However, the basic fact is that tension is often closely related with irregular living habits. Living habits are not easily changed, but they can be with conscientious effort. A more relaxed life can be more rewarding than one affected by tension. So how can you cope with tension?
How to relieve or deal with tension?
Since tension is created by the individual by the way one thinks about things or by the way one sees them or feels about them, tension release must be brought about by individual thought control. This calls for a constant vigilance upon the part of the individual to examine and reexamine ones thinking in relation to one’s own reaction to things that affect his or her life. When one learns to control pressures by taming one’s thinking process, one can achieve a poise and stability that will free him or her from abnormal pressure.
Success will not come from a half- hearted effort nor will it come overnight. It will take determination, persistence and time. Yet the result will be worth the effort, whether yours is an occasional mild case of tension or one that is more severe.
The first step is to be able to recognize what is wrong. This is often easier to determine than finding a solution. The best thing that one can do at times is to find suggestions that may serve to arrest the harmful effects until something else can be done to put an end to them permanently. Just to tell tense people to relax or forget their troubles and every will be alright, does little if any good. The heavy mental expectancies that have been built up must be removed. The sufferer alone knows what these expectancies are and must wrestle with them until one finds a way to dispel them.
Those tense during the daylight hours must see that they get at least eight hours of sleep. This is essential. Telling others how you feel also helps. This is because it aids one to unburden oneself of loads that weigh heavily upon one's mind and heart. Regular walks each day are very relaxing. A glass of warm milk before retiring helps some to sleep soundly.
Do not fret over things that you have no control over. Practice tolerance. Be moderate. When you feel yourself become impatient you can take a walk, hum a tune, or sing a song. Does the schedule annoy you? Change it. Exercise, go boating, swimming or read a book. Does your head feel as if it is in a vice? Rub the back of your neck, scratch the top of your head or stoke your chin. These are all tension dischargers.
Many things that create tensions have no basis in reality. They do not occur at all. Therefore, train yourself to concentrate more on actualities and less on imaginative roadblocks. Rather than fear failure, give your attention to the job at hand. Think about it. Do it the best you can. Whatever the outcome, do not brood over it. Keep looking ahead.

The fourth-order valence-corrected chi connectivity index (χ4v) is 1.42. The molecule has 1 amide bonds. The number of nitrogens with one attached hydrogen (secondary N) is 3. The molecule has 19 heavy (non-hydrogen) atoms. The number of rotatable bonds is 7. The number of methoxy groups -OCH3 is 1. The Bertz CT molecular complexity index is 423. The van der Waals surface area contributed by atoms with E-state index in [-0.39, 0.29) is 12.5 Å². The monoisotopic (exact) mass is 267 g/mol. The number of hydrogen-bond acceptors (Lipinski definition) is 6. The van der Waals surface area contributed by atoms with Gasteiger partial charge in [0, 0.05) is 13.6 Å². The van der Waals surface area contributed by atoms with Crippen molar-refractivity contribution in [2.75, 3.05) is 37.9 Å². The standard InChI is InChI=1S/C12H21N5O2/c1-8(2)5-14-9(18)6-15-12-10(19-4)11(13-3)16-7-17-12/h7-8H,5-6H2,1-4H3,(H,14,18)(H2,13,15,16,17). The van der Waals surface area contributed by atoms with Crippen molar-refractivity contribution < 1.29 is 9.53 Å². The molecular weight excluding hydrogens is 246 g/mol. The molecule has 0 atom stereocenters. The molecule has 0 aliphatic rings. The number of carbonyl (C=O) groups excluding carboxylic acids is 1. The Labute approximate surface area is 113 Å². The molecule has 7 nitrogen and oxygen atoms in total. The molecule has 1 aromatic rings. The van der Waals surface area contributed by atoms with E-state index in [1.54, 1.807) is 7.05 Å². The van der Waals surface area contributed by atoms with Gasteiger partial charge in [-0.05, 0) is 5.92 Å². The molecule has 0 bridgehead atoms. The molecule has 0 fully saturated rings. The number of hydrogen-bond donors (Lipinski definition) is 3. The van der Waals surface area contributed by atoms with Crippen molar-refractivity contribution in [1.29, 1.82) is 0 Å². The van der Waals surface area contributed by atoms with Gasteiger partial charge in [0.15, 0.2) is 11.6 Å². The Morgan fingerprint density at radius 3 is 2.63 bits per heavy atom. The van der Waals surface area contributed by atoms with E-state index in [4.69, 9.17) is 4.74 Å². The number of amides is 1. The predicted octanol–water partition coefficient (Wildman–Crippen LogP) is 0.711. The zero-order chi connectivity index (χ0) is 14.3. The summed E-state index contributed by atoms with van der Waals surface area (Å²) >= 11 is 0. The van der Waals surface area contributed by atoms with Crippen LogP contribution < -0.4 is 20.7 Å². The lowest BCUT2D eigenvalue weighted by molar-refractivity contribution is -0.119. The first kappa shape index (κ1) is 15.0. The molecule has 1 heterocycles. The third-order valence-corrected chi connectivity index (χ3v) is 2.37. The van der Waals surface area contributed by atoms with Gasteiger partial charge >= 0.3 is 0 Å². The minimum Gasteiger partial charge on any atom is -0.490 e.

Oftentimes tensions mount when in the presence of a particular person. Is there something about this person you cannot tolerate? If so, what is it and when does it occur? Try to set matters right before it get out of hand. Often emotionally toned words set pressure soaring.
A nagging wife or a domineering mother-in-law can cause one no end of trouble. However, try talking out your differences. Do not bottle them up. If necessary, confide problems to a person you can trust. It relieves the strain. It helps you to see your troubles in clearer light. It clears your mind for sensible action.
Tension wells up when you feel like lashing out at someone who has provoked you. Hold off the impulse if you can. Wait until tomorrow or the next day or next week, and then see how insignificant the occasion becomes. Meanwhile, do something to get rid of your pent-up energy. Mow the lawn, clean the car, and chop some wood. That is, do something constructive.
If you feel argumentative, change gears. Become more agreeable, less defiant and less obstinate. This will keep pressure down. It is good to yield occasionally. When you do, others will also. Tensions will subside. Do not be overly competitive, but seek cooperation from others. Hence go easy on criticism. Instead search out good points in people and help them develop them.
Do not always tear yourself down. Do your best, but try not to be best in everything or else you will open yourself to failure. Reach out to do work, but this does not mean you presumptuously push yourself forward. Over ambition may be resented and really lead to rejection.
These are very simple suggestions. There is no guarantee that they will completely solve your problems. But, if applied, they are bound to do some good. Sometimes the forces within us are so great that outside help is needed. In that case, do not be ashamed to ask for it. But know that, no matter how great the help, the problem is still yours and you yourself will have to learn to cope with your tensions.